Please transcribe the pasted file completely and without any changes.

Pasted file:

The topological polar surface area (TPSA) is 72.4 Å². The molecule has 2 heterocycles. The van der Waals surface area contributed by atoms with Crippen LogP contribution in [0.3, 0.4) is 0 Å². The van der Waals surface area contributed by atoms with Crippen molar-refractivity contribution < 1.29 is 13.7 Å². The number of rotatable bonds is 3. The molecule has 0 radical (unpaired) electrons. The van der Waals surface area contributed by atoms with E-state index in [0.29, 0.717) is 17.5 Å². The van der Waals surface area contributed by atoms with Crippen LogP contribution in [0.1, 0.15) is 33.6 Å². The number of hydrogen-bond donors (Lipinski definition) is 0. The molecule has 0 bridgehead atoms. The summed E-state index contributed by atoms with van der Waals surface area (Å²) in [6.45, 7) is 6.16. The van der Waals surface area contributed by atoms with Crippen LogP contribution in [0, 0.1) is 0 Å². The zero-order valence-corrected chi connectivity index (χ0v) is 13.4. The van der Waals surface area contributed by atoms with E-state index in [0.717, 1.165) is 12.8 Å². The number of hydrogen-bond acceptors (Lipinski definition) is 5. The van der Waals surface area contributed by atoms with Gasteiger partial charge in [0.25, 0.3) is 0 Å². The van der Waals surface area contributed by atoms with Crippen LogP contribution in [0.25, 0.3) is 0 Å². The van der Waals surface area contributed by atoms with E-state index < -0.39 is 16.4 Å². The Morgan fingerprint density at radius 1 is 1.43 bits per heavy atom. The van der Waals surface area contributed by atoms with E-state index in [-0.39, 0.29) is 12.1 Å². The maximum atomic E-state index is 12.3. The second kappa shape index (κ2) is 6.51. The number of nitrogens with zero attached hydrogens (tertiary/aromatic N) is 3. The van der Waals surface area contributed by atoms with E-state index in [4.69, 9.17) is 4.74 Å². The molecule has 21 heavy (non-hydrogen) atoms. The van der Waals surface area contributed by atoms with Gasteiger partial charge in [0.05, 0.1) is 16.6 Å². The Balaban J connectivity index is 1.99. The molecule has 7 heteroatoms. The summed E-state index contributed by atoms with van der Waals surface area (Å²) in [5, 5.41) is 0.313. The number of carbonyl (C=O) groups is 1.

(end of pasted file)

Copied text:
The topological polar surface area (TPSA) is 72.4 Å². The molecule has 2 heterocycles. The van der Waals surface area contributed by atoms with Crippen LogP contribution in [0.3, 0.4) is 0 Å². The van der Waals surface area contributed by atoms with Crippen molar-refractivity contribution < 1.29 is 13.7 Å². The number of rotatable bonds is 3. The molecule has 0 radical (unpaired) electrons. The van der Waals surface area contributed by atoms with E-state index in [0.29, 0.717) is 17.5 Å². The van der Waals surface area contributed by atoms with Crippen LogP contribution in [0.1, 0.15) is 33.6 Å². The number of hydrogen-bond donors (Lipinski definition) is 0. The molecule has 0 bridgehead atoms. The summed E-state index contributed by atoms with van der Waals surface area (Å²) in [6.45, 7) is 6.16. The van der Waals surface area contributed by atoms with Crippen LogP contribution in [0, 0.1) is 0 Å². The zero-order valence-corrected chi connectivity index (χ0v) is 13.4. The van der Waals surface area contributed by atoms with E-state index in [0.717, 1.165) is 12.8 Å². The number of hydrogen-bond acceptors (Lipinski definition) is 5. The van der Waals surface area contributed by atoms with Gasteiger partial charge in [0.25, 0.3) is 0 Å². The van der Waals surface area contributed by atoms with Crippen LogP contribution in [0.25, 0.3) is 0 Å². The van der Waals surface area contributed by atoms with E-state index < -0.39 is 16.4 Å². The Morgan fingerprint density at radius 1 is 1.43 bits per heavy atom. The van der Waals surface area contributed by atoms with E-state index in [-0.39, 0.29) is 12.1 Å². The maximum atomic E-state index is 12.3. The second kappa shape index (κ2) is 6.51. The number of nitrogens with zero attached hydrogens (tertiary/aromatic N) is 3. The van der Waals surface area contributed by atoms with E-state index in [4.69, 9.17) is 4.74 Å². The molecule has 21 heavy (non-hydrogen) atoms. The van der Waals surface area contributed by atoms with Gasteiger partial charge in [0.05, 0.1) is 16.6 Å². The Balaban J connectivity index is 1.99. The molecule has 7 heteroatoms. The summed E-state index contributed by atoms with van der Waals surface area (Å²) in [5, 5.41) is 0.313. The number of carbonyl (C=O) groups is 1.